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Redemption - souls in bodies?


The Redemption, in essence, will be a spiritual process. Yet we will experience it as souls in bodies. Why?



The explanation for why the Redemption will unfold to us as souls in bodies is twofold. Firstly, it is not proper to withhold from the body its rightful reward and pleasure from the Redemption. The Redemption will come as a reward for the mitzvot we performed as a partnership of soul and body. There is no reason why only the soul should reap the benefits without including the body.

The Talmud uses a metaphor of two watchmen, a blind and a lame one, who were appointed to guard the king’s orchard. The lame one, tempted by the luscious figs, persuaded the blind guard to give him a ride on his shoulders so he could pick the fruit, and they would both enjoy them together. When the king discovered the theft, each guard denied involvement: the blind one said he could not see the fruit, and the lame one said he could not reach them. The king ordered the blind man to carry the lame one on his back and he punished them both together.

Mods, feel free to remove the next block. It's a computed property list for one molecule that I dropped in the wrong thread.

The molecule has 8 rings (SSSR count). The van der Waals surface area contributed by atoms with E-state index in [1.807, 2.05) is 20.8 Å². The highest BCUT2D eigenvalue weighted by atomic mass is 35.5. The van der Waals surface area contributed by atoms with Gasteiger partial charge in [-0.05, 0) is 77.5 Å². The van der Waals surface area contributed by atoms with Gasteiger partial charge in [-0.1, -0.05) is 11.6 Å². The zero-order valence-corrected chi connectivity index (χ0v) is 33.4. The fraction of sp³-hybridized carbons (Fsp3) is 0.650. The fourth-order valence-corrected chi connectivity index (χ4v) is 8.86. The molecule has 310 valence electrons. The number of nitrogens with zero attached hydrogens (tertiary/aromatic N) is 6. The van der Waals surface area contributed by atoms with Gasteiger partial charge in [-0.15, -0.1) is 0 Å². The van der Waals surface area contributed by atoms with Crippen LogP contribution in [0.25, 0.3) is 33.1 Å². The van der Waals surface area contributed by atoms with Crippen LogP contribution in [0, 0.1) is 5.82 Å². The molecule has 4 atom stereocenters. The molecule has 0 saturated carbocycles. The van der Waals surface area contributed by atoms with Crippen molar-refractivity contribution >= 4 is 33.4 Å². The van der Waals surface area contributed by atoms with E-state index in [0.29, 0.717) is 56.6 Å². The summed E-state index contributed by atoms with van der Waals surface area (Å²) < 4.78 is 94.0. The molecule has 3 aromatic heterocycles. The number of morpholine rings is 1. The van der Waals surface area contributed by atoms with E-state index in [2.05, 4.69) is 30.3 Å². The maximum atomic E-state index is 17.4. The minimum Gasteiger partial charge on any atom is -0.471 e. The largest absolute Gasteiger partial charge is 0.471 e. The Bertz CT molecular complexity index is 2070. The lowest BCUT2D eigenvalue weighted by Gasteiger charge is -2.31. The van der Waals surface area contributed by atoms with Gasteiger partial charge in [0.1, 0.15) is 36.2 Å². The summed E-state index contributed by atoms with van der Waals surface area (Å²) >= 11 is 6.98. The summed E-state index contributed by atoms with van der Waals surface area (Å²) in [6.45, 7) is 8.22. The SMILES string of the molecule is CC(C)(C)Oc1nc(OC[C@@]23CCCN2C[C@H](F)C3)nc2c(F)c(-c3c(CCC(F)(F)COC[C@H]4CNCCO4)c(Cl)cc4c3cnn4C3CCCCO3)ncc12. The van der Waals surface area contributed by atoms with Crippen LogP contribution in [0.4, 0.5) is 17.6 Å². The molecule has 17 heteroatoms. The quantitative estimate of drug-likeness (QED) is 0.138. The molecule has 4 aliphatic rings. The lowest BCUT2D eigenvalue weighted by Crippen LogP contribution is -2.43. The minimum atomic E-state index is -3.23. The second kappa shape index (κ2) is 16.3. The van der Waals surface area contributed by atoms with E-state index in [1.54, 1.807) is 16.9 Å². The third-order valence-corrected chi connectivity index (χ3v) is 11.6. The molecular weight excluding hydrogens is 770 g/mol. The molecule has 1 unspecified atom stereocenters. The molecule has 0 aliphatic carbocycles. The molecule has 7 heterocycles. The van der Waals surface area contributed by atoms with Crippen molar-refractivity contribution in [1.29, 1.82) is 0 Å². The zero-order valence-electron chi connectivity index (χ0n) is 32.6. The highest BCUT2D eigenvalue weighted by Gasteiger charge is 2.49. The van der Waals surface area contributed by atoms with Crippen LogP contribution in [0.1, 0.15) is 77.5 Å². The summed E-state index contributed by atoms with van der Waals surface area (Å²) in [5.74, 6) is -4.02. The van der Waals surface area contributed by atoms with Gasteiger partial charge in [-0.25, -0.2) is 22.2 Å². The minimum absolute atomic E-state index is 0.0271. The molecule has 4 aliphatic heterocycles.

The analogy applies in this case: Just as the blind and lame watchmen were punished together for their joint crime, the same is true for the reward for mitzvot. Both partners, the soul and the body, deserve to share in the reward.

The Lubavitcher Rebbe explains that moreover, the whole purpose of creation is because G-d desired a "dwelling place in the lower world." In other words, to perfect the physicality of the world so that it is a fitting receptacle for G-d's presence, or, as Chassidism refers to it, "the revelation of the essence of the Infinite, blessed be He." The Redemption represents that revelation. Therefore, it will not come to souls without bodies, since that would defeat the whole purpose. A soul within a body represents a "dwelling" for the Divine.

The purpose of creation is expressed when the physical body is able to contain the G-dly energy in its purest, unconcealed form. Therefore, the Redemption will come to souls within bodies.

Sources: Sanhedrin 91b. Toras Menachem, Menachem Tzion, 390. Igros Kodesh vol. 2, p. 66. Sicha of the Lubavitcher Rebbe, Simchat Torah 5719.



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